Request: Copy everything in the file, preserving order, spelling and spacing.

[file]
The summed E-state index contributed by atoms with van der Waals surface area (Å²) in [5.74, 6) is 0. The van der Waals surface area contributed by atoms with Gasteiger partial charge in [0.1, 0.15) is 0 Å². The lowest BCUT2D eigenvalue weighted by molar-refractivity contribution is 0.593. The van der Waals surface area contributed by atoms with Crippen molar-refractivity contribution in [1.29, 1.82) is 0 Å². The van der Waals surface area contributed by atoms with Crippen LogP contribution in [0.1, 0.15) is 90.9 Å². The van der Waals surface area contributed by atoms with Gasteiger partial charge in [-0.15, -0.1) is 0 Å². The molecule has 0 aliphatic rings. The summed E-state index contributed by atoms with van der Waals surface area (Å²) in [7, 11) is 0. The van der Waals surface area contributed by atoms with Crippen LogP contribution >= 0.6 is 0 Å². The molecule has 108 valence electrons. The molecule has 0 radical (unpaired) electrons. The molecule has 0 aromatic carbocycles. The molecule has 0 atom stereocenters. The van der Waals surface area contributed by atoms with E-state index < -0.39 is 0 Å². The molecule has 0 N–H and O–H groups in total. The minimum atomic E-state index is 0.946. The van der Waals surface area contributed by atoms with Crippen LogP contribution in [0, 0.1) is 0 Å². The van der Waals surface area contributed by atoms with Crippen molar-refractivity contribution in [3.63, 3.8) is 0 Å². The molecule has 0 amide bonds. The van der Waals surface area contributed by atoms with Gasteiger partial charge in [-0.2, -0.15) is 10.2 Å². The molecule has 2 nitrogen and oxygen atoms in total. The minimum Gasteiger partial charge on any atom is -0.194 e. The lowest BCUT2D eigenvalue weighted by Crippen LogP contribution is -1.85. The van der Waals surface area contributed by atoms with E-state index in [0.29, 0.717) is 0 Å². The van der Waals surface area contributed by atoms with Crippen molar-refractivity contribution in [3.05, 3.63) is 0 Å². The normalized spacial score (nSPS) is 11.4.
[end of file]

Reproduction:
The summed E-state index contributed by atoms with van der Waals surface area (Å²) in [5.74, 6) is 0. The van der Waals surface area contributed by atoms with Gasteiger partial charge in [0.1, 0.15) is 0 Å². The lowest BCUT2D eigenvalue weighted by molar-refractivity contribution is 0.593. The van der Waals surface area contributed by atoms with Crippen molar-refractivity contribution in [1.29, 1.82) is 0 Å². The van der Waals surface area contributed by atoms with Crippen LogP contribution in [0.1, 0.15) is 90.9 Å². The van der Waals surface area contributed by atoms with Gasteiger partial charge in [-0.15, -0.1) is 0 Å². The molecule has 0 aliphatic rings. The summed E-state index contributed by atoms with van der Waals surface area (Å²) in [7, 11) is 0. The van der Waals surface area contributed by atoms with Crippen LogP contribution >= 0.6 is 0 Å². The molecule has 108 valence electrons. The molecule has 0 radical (unpaired) electrons. The molecule has 0 aromatic carbocycles. The molecule has 0 atom stereocenters. The van der Waals surface area contributed by atoms with E-state index < -0.39 is 0 Å². The molecule has 0 N–H and O–H groups in total. The minimum atomic E-state index is 0.946. The van der Waals surface area contributed by atoms with Crippen LogP contribution in [0, 0.1) is 0 Å². The van der Waals surface area contributed by atoms with Crippen molar-refractivity contribution in [3.63, 3.8) is 0 Å². The molecule has 0 amide bonds. The van der Waals surface area contributed by atoms with Gasteiger partial charge in [-0.2, -0.15) is 10.2 Å². The molecule has 2 nitrogen and oxygen atoms in total. The minimum Gasteiger partial charge on any atom is -0.194 e. The lowest BCUT2D eigenvalue weighted by Crippen LogP contribution is -1.85. The van der Waals surface area contributed by atoms with E-state index in [0.29, 0.717) is 0 Å². The van der Waals surface area contributed by atoms with Crippen molar-refractivity contribution in [3.05, 3.63) is 0 Å². The normalized spacial score (nSPS) is 11.4.